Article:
Born in Nairobi’s sprawling urban slums, David Ochieng, aka Avido, is a rising fashion designer whose work fuses African prints with modern, breezy tailoring. His label, Lookslike Avido, is commercial enough, with even an option to have clothes customized on the website. More than that, the label has a painstaking dedication to Kibera, the community Ochieng comes from.
His foray into fashion wasn’t easy. The firstborn in the family of four, Ochieng’s childhood was marred with difficulties. His mother was the sole breadwinner. She would do laundry for other people, and took odd jobs just to support him and his siblings. Lack of school fees worsened his situation. Eventually, he dropped out of school in form one.
Later, he would move from one construction site to the other looking for odd jobs to support his mother and his siblings. He found solace in new the friends he made. But, unfortunately, most of those friends had tragic ends: some started abusing drugs, others were killed, and a good amount started engaging in crime.
The fate of most of his friends made Ochieng do soul searching. He would find open and secluded places and practice unspoken words. He also relocated from Silangi to the Olympic area.This, according to Ochieng, was his way of confronting his demons and starting a new life.
“I didn’t know whom to confide in. You would confide in someone and then they start telling people about your problems,” Ochieng told OkayAfrica. “So, I started speaking to nature. I would talk to myself to the extent of reciting my problems, through that, I was able to join a dance crew. We practiced daily in Kibera at a place called Olympic offering spoken word performance at weddings, political rallies and other events. Many young people here are desperate. Most of them are losing their lives to drugs and crime.”
The dance crew would dress up in hip clothing and donned dreadlocks. Little did they know that their new found hobby wouldn’t last for long. The dancing crew was mistaken for thugs leading to some being killed. As a result, his mother urged him to take a different path. One day, she gave him two of the five dollars she earned at work. He decided to invest the money into fabrics and sewing thread. That is when his life turned around and he officially launched his fashion design career, with Avido Fashion House debuting in 2018.
“I was inspired by my dance crew. I would do sketches for our costumes. That is when I realized that as much as I was expressing myself through dance and spoken word, I felt like I could express myself more through colors,” Ochieng said. “I realized that showing an individual’s journey through fabrics while showing life lessons, and struggles is breathtaking. In essence, dancing pushed me into fashion.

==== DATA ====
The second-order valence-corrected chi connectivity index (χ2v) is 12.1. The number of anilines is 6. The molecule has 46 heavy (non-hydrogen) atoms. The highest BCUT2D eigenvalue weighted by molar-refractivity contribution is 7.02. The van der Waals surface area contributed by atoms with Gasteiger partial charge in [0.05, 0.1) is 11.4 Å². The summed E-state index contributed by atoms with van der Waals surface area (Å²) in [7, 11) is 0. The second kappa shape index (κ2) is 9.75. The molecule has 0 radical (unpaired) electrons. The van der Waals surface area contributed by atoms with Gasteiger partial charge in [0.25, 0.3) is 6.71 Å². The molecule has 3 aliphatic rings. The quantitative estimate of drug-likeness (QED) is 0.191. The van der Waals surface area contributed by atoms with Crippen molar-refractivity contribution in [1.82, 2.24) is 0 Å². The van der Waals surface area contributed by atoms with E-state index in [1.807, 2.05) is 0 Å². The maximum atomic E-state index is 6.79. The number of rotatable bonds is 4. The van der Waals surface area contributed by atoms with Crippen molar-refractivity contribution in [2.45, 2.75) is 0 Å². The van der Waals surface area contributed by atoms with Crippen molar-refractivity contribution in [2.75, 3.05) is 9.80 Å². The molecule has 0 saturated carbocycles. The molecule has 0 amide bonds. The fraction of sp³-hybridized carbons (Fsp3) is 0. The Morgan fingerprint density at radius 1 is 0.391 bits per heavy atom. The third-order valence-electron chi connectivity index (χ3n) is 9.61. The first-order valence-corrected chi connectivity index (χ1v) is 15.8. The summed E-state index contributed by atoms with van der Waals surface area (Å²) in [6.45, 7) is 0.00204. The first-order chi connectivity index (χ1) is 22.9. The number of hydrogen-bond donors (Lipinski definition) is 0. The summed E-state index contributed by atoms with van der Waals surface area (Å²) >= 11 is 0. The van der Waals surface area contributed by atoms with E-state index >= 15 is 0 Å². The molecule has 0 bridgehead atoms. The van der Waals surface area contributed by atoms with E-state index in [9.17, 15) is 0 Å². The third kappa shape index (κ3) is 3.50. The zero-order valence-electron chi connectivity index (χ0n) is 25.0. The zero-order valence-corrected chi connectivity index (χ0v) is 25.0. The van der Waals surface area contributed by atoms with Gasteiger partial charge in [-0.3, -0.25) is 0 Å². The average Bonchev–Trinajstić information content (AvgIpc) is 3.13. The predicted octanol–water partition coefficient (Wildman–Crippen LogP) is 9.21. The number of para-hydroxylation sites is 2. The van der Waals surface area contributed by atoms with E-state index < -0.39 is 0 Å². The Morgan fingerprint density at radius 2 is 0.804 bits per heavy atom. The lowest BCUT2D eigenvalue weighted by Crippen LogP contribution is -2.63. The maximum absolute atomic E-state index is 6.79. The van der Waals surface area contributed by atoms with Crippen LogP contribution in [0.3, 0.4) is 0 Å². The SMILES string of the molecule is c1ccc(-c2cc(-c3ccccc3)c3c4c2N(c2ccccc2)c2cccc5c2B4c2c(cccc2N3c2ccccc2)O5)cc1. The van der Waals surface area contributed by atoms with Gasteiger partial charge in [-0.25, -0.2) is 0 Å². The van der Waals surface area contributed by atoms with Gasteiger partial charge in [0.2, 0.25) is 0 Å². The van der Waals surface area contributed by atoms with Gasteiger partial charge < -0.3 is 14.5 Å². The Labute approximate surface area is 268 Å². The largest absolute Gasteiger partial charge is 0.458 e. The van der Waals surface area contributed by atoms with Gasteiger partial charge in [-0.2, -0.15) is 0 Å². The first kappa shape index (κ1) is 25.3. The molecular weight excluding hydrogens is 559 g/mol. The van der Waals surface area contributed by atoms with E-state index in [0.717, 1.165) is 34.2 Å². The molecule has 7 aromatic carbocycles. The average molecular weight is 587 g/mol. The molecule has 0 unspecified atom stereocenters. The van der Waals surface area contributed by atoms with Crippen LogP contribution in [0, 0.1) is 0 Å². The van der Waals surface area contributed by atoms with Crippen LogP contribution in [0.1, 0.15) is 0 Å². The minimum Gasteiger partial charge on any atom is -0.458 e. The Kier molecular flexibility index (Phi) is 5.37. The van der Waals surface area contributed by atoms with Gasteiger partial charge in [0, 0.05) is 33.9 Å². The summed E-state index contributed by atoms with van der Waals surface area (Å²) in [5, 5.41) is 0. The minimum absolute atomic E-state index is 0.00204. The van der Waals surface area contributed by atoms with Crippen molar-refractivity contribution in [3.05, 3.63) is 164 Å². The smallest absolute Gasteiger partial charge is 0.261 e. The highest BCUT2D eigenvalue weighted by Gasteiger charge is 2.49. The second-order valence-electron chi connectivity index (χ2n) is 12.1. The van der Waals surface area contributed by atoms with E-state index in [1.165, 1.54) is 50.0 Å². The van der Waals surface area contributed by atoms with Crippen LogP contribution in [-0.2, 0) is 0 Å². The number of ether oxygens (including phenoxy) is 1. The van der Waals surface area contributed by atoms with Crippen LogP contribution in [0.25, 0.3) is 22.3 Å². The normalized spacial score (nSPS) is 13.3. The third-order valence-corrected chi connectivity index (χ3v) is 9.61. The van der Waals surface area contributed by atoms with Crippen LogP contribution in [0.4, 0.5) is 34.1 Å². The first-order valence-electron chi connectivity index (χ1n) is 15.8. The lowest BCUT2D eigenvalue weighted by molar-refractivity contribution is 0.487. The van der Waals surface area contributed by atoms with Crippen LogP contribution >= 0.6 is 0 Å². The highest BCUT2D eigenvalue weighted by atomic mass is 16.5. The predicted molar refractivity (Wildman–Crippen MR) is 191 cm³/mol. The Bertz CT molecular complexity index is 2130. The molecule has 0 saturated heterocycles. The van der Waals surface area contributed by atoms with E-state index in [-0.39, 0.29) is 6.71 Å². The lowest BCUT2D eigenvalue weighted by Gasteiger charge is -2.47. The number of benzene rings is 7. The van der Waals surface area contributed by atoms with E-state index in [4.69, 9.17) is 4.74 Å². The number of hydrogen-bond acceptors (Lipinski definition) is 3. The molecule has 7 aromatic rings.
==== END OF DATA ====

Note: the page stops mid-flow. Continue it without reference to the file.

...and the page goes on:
“Fashion has enabled me to discover myself, and understand life in a deeper way,” Ochieng continued. “In addition, fashion has become my therapy as a way of healing from my childhood trauma.”
Today, Ochieng is one of the leading fashion designers in Kenya. He says that the streets of Kibera inspire his creativity. He also believes that Africa is very colorful and he wants the world to see that it is not only crime that is rampant in urban slums.
“I am trying to show people the greatness in Kibera. I am not the only one talented here because I know there are some people who are more talented and way better than me, but they don’t get the opportunities to share it out,” Ochieng said. “What I am trying to share is the positivity, and hope we have here through the fabrics so that I don’t forget about my roots.”
Through his vocational training program that he began, Ochieng equips young mothers and those with hearing disability with tailoring skills. He believes that when you empower a woman, you are building the whole nation. He has started mentoring fifteen trained women — eight have hearing disability while seven are young mothers.
Aside from the vocational training, he has taken upon himself to pay school fees of the bright pupils in his community. He mostly targets the orphans whose parents succumbed to HIV/AIDs virus. He says these students, if not helped, might end up on the streets and succumb to peer pressure resulting in mistaken identities and even lose their lives.
“I wanted someone to pay for my school fees, but no one came through. For me, paying school fees to the needy is a form of therapy,” Ochieng said. “I feel like I am healing the younger me.”
He also makes school uniforms for needy students in Kibera. So far, Ochieng distributed 786 uniforms to pupils in different schools. The process begins with the identification of the beneficiaries, where he randomly visits schools and spots those pupils with tattered uniforms and gives them new ones.
Filled with gratitude, Ochieng recalls the very first person he designed clothes for — the late Ken Okoth who was his area member of parliament. He wore his clothes to the parliament attracting celebrities and other politicians to his work.
Afterwards, legendary reggae artist Don Carlos came to perform in Nairobi, and David approached the event’s organizer to allow him make a custom shirt for the artist. When Carlos saw the shirt, he was thrilled and promised Ochieng a partnership to promote his work in the Caribbean. Through that encounter, Ochieng has been able to work with artists like Romain Virgo, Usain Bolt, Bruno Mars, Ghanaian Stallion, Tarrus Riley, Connie, Inge-Lise Nielsen, Everton Blendah, and more. His biggest moment came when was featured in Beyoncé’s album Black King which established his business.
Today, Ochieng’s clothes are worn all over the world over, from Africa to Europe, including the U.S. and the Caribbean. But, for him, African identity is what matters most, and it is reflected in his work and designs.